1. . 
The characteristic of a fluid, such as a drilling mud, to form a gelled structure over time when not subject to shearing and then to liquefy when agitated. The viscosity of a thixotropic fluid changes with time under constant shear rate until reaching equilibrium. Most drilling muds exhibit thixotropy, which is necessary for fast drilling, efficient cuttings lifting and to support weighting material when mud flow stops. Gel strength measured at various time intervals indicates the relative thixotropy of a mud. Thixotropy is sometimes desirable to provide resistance to flowing, such as to avoid or reduce losses or flow into a weak formation.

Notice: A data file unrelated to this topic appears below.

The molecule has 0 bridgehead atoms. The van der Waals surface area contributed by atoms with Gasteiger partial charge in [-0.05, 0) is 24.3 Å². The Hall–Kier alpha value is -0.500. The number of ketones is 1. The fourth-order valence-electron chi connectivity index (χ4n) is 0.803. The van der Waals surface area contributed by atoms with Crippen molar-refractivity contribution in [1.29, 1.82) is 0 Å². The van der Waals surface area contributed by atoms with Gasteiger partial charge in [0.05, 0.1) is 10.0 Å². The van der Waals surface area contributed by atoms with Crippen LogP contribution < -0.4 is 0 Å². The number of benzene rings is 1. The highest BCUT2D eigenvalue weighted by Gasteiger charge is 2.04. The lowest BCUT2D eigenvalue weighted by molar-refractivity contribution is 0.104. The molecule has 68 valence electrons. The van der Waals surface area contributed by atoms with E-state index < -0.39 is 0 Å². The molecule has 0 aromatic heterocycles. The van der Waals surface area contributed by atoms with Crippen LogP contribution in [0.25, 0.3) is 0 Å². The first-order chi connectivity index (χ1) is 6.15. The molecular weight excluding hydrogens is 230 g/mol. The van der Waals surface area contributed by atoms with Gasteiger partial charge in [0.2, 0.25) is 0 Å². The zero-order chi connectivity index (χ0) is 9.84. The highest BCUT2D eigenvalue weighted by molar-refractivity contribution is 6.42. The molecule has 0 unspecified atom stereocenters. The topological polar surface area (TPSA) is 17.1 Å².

Alternate Form: thixotropic